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In My Time of DyingA History of Death and the Dead in West Africa$
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John Parker

Print publication date: 2021

Print ISBN-13: 9780691193151

Published to Princeton Scholarship Online: September 2021

DOI: 10.23943/princeton/9780691193151.001.0001

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PRINTED FROM PRINCETON SCHOLARSHIP ONLINE (www.princeton.universitypressscholarship.com). (c) Copyright Princeton University Press, 2021. All Rights Reserved. An individual user may print out a PDF of a single chapter of a monograph in PRSO for personal use.date: 24 January 2022

Making Modern Deathways

Making Modern Deathways

(p.308) 19 Making Modern Deathways
In My Time of Dying

John Parker

Princeton University Press

This chapter turns to the most emblematic aspect of the African encounter with death: the funeral. It argues that, as historians of death in many cultures have observed, the weight of tradition borne by funeral rites means that they are often stubbornly resistant to innovation. Contemporary sub-Saharan Africa's anthropological research has shown funerary cultures to be undergoing rapid and often dramatic elaboration. In postcolonial Ghana, this transformation has been characterized above all by the increasing ostentation of funerals, which are seen by many observers as more about the status of the living than the honouring of the dead. The chapter also looks into recent transformations in Ghanaian funerary culture and how biomedicine, Christianity, the cash nexus and the modern state conspired to reshape death and burial in Africa. Ultimately, the chapter considers the ways in which colonial biopower sought to regulate and to secularize death. It then shifts to focus on the ongoing debates over the funeral, that key moment when normal time seems suspended and the world of the living and the dominion of the dead enter into an intense and intimate dialogue.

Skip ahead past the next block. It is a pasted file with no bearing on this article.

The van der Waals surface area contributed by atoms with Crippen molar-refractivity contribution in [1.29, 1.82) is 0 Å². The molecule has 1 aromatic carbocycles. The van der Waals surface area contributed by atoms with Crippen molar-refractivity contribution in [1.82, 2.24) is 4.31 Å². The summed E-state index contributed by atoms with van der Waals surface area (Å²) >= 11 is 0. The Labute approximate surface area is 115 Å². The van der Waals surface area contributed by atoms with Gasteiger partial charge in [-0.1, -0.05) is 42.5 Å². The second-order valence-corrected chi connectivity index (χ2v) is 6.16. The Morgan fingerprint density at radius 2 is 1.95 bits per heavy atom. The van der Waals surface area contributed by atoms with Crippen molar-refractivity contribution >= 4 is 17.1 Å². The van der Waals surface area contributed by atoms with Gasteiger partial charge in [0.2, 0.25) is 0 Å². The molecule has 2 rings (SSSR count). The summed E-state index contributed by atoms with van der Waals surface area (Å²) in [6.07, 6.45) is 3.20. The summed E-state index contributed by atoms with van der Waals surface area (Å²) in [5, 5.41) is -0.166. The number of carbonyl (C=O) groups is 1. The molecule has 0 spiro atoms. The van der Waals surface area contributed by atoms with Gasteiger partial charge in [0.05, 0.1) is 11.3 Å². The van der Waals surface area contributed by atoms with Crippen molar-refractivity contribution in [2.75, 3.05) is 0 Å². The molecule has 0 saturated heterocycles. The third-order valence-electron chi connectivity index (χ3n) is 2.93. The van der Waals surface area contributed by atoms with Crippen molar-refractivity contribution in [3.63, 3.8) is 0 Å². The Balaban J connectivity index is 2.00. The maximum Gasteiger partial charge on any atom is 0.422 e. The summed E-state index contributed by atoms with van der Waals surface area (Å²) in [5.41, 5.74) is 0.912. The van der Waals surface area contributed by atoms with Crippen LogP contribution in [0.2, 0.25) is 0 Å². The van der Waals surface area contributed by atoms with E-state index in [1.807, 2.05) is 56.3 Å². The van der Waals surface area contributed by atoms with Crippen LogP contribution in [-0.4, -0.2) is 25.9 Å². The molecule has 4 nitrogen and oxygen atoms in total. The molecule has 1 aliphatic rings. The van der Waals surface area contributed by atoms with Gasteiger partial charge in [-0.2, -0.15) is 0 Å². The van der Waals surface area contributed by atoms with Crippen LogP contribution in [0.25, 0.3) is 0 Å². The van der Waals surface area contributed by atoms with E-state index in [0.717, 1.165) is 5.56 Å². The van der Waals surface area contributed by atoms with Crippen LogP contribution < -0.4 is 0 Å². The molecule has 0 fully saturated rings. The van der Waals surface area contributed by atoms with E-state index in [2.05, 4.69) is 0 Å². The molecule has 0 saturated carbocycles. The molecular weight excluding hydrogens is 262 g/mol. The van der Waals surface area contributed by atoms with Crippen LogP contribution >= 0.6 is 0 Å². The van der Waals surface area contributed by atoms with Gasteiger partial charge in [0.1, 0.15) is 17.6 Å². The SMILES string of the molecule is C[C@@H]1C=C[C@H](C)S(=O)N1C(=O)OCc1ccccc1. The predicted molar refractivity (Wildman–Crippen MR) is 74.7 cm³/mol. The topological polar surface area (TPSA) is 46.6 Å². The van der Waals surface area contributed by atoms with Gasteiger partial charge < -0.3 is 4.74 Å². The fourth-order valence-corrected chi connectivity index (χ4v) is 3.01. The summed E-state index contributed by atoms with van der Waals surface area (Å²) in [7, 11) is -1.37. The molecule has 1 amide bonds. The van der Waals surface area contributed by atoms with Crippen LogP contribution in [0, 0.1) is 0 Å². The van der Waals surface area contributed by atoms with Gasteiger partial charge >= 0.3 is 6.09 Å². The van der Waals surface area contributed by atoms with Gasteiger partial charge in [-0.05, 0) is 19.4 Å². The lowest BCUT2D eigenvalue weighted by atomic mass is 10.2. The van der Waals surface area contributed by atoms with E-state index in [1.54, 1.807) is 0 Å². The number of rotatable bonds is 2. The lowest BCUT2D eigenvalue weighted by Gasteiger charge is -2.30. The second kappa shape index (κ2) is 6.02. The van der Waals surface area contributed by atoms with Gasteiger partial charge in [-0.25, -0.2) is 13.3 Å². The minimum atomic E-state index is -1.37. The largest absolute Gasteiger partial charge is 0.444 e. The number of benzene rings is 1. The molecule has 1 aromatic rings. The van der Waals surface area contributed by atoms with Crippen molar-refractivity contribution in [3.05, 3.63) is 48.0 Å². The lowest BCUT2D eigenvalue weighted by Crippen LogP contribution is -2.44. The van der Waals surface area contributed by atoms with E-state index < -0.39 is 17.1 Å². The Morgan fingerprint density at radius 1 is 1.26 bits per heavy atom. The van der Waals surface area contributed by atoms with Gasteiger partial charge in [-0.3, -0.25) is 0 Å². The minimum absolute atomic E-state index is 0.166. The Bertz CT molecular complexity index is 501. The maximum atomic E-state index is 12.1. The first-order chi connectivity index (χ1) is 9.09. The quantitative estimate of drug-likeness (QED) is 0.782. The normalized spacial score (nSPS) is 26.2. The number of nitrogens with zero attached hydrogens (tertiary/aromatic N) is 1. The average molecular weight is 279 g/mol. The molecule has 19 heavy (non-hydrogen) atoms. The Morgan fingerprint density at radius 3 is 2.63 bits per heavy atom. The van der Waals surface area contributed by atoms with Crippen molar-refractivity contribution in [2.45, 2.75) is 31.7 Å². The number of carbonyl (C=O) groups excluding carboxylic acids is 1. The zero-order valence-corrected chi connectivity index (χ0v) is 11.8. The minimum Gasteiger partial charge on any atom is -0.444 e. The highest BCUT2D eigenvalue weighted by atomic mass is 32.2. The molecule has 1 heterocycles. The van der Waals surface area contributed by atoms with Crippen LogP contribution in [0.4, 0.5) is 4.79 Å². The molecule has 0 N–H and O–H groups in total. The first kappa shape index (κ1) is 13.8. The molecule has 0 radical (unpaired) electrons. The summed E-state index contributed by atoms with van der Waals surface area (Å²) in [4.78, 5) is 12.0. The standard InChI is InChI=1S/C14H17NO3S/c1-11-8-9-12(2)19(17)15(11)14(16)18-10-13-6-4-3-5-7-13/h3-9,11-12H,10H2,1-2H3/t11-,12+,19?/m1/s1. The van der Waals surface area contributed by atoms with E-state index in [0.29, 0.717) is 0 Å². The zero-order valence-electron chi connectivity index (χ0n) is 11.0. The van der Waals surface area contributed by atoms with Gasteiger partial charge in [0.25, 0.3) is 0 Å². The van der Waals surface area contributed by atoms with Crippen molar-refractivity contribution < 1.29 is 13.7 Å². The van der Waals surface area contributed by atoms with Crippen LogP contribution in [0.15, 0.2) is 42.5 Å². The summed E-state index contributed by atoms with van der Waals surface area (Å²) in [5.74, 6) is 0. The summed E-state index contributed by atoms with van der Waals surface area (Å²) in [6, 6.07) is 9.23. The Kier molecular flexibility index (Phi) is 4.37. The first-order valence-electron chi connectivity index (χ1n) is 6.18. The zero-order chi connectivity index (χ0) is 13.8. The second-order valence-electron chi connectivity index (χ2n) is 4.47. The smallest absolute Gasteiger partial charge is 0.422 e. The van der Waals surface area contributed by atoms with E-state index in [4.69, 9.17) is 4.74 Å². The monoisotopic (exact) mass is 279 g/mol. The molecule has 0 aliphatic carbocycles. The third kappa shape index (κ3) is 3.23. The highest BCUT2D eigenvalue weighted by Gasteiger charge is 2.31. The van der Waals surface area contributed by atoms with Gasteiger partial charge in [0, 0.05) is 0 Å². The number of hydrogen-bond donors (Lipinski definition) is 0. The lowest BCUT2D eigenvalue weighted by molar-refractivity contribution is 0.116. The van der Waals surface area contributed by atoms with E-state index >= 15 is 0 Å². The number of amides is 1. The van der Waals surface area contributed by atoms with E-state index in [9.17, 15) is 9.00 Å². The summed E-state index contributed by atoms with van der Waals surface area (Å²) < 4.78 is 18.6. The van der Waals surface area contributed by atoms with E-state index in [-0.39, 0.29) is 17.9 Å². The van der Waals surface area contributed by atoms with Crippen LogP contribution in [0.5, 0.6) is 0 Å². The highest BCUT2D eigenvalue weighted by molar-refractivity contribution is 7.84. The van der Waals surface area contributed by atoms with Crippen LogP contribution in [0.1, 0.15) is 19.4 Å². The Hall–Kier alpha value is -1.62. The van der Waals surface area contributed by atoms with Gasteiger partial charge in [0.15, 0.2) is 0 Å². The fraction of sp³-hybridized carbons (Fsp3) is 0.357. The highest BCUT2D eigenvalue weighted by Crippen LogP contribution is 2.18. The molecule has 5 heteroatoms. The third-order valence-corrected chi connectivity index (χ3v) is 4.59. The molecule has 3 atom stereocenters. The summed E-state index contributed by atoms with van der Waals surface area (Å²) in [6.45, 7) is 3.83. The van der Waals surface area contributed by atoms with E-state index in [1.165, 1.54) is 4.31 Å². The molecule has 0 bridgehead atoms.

Keywords:   death, funeral, funerary cultures, sub-Saharan Africa, Ghana, ostentation, colonial biopower, Ghanaian funerary culture, biomedicine, Christianity

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